Thursday, February 16, 2017

Abstract: The Art of Design Netflix Series Review

Abstract: The Art of Design (2017)

Watch Abstract: The Art of Design on Netflix
Excludes UK, Ireland, Australia, and New Zealand
Executive Producers: Scott Dadich, Morgan Neville, Dave O’Connor
Starring: Christoph Niemann, Tinker Hatfield, Es Devlin, Bjarke Ingels, Ralph Gilles, Paula Scher, Platon, Ilse Crawford
 Rated: TV-14

Look at the world through the perspective of the world's leading designers in a variety of disciplines.

The eight subjects of the series are Christoph Niemann (illustrator), Tinker Hatfield (Nike shoe designer),  Es Devlin (stage designer), Bjarke Ingels  (architect), Ralph Gilles (automotive designer), Paula Scher (graphic designer), Platon (photographer), and Ilse Crawford (interior designer).

I like a show that delves into the mind of an artist, and this series picks artists from different creative fields. It answers the question of what do they do and how do they do it.
They all share a passion for their art and many of them have developed creative hobbies aside from their occupations. I like shoe designer Tinker Hatfield and car designer Ralph Gilles episodes the best as they provide insight into the industry as well as the designer.
Each episode delves into a little bit of related history and many episodes feature creative editing.
Watch it.

Each of the eight episode focuses on a highly regarded creative. The episodes get into their background, process, previous work, and mindset.
These are designers at the highest level of their craft and all of them seem to have varied creative interests. Each is passionate about their craft, focusing on problem solving, simplicity, or how the environment informs design.
Christoph Niemann
The first episode took a while to get started. At the half way point Christoph Niemann finally gets into his process, having discussed concepts and played with Lego blocks. His episode focuses primarily on his current endeavors,which are silly creative projects. He has a lot of free time to play, but I'd like to see more about his New Yorker covers.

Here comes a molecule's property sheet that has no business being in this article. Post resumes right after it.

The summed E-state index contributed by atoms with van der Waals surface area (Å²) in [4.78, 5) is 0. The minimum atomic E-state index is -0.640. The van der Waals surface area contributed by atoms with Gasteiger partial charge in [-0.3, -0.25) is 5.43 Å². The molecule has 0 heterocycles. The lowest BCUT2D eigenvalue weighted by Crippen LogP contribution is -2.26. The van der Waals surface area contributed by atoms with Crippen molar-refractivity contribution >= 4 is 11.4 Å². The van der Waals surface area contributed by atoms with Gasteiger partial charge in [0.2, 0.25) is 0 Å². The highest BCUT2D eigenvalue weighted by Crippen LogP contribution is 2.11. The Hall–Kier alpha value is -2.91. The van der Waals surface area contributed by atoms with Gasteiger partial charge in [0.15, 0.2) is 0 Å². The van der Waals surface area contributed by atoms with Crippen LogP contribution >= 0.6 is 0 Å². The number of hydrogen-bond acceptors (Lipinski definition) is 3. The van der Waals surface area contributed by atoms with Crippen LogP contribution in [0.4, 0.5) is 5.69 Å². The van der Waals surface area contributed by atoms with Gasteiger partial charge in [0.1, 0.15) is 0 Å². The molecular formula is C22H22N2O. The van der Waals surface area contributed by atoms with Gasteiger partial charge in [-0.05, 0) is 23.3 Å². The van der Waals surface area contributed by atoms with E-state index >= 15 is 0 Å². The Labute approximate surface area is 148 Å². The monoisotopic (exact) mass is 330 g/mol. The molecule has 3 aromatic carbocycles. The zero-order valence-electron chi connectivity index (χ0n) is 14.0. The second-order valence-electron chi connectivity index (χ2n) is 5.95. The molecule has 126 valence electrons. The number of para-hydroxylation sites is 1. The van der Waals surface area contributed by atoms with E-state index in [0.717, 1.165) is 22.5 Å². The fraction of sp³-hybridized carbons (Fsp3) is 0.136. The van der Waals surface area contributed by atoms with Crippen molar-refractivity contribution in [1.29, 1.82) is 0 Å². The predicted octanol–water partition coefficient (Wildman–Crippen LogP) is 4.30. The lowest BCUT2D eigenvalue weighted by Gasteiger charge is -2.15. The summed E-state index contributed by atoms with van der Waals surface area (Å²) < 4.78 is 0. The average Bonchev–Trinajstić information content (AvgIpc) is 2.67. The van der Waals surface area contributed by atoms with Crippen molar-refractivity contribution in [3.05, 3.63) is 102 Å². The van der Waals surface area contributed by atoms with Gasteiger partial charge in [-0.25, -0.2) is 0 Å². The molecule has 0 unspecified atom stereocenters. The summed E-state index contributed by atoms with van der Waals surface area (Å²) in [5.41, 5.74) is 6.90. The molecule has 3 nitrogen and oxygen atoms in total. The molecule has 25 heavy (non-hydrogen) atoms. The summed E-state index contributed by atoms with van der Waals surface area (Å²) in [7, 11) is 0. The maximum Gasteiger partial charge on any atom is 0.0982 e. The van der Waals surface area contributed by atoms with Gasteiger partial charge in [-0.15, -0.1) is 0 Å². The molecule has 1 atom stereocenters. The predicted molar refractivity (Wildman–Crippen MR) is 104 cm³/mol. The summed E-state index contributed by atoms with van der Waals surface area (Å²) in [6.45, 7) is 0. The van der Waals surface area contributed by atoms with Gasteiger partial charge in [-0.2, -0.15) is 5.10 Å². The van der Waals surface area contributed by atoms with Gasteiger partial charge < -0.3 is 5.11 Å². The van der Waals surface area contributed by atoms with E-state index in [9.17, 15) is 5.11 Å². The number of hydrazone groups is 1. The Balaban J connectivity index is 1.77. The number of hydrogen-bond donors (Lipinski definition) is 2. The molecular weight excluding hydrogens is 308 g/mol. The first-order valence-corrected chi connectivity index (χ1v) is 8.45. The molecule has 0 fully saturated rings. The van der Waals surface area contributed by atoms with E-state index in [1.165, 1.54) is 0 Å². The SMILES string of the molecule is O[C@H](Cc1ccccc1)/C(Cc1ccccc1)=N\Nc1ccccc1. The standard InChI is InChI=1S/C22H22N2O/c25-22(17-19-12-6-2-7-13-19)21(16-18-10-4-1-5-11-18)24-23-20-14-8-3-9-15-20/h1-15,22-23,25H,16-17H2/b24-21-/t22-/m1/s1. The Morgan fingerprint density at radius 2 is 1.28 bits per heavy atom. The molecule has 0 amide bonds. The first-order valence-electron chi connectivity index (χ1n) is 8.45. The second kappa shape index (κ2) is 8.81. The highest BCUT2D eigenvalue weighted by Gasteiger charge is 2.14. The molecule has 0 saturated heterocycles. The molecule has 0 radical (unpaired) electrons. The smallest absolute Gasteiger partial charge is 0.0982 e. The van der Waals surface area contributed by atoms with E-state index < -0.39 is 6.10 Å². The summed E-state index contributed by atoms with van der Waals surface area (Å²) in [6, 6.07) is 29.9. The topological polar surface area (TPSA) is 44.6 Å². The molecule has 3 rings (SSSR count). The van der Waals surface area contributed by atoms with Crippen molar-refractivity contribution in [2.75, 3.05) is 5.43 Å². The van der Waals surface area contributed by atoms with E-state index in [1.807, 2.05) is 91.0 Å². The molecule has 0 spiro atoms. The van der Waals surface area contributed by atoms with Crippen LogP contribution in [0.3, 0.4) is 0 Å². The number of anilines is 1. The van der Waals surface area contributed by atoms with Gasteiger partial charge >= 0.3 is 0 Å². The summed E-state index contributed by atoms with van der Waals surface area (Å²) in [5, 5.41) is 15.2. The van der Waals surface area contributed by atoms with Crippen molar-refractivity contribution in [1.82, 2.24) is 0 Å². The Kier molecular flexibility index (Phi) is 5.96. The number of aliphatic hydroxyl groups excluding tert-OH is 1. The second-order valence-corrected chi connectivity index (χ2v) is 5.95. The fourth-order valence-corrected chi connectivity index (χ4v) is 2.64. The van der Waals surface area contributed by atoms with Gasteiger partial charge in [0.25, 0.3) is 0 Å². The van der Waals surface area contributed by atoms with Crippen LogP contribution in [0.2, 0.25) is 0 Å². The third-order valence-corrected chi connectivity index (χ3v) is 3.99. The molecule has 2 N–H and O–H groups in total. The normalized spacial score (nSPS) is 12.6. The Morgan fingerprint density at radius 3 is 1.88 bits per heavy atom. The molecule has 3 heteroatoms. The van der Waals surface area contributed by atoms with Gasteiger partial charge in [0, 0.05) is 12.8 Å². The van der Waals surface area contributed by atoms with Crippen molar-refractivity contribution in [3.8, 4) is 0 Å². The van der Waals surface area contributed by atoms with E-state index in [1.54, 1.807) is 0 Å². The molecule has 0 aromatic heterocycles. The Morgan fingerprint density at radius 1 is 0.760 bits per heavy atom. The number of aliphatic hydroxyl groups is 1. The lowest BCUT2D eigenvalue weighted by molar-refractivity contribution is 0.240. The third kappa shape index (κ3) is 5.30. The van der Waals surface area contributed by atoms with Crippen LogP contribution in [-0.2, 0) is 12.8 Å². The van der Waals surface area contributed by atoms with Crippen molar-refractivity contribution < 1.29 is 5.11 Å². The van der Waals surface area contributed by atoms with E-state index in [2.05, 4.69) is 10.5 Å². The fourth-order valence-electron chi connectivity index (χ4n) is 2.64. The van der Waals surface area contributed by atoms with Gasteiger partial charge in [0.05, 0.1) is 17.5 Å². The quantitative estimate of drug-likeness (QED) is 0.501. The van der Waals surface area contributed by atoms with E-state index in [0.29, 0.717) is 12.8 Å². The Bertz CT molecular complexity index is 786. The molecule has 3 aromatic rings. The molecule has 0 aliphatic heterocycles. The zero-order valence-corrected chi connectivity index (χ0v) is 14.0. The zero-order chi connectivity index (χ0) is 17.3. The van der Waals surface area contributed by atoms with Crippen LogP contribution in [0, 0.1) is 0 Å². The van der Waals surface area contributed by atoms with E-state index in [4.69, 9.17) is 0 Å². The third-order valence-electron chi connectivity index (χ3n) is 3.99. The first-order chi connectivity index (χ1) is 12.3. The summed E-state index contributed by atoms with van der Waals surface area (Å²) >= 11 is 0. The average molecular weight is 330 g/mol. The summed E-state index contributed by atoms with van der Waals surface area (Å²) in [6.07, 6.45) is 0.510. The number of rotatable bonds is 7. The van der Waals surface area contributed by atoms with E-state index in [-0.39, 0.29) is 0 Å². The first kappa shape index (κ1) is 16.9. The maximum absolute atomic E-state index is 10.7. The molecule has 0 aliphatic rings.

Tinker Hatfield
Episode two features Tinker Hatfield. I knew he had designed many of the Jordan series shoes, but I didn't know he had designed the Back to the Future shoe. This is a strong episode as it chronicles how quickly Hatfield rose to the top of his field. It's his desire for function that directs form that has created iconic designs. His shoes touched society, and now he wants reactive shoes that react to the environment. This is a great episode.

A lot of the designers play a musical instrument and Es Devlin is no exception. She's a stage designer for musicians/artists.

Bjarke Ingels work is large scale, but I really liked that his office uses Lego blocks to brainstorm spaces in buildings. As cool as designing a building with a chimney that puffs rings of smoke is, not many people are going to spend money on something so frivolous. Buildings are expensive enough already.
Ralph Gilles
As I watched the episodes, you being to pick up subtext. Hatfield wanted to solve a problem, Ingels designs are whimsical, and in episode five, Ralph Gilles is a fan of cars. This episode takes you behind the scenes showcasing how a car goes from idea to sketch to concept.

In episode six Paula Scher leverages the city to generate ideas.

Platon, featured in episode seven, keeps things simple. It's about the raw art. His desire is to learn something about the person he photographs.

I liked episode eight the least. It was concept heavy and lacked completed projects. I wanted to see more of what Ilse Crawford had done instead of focusing on her concepts.

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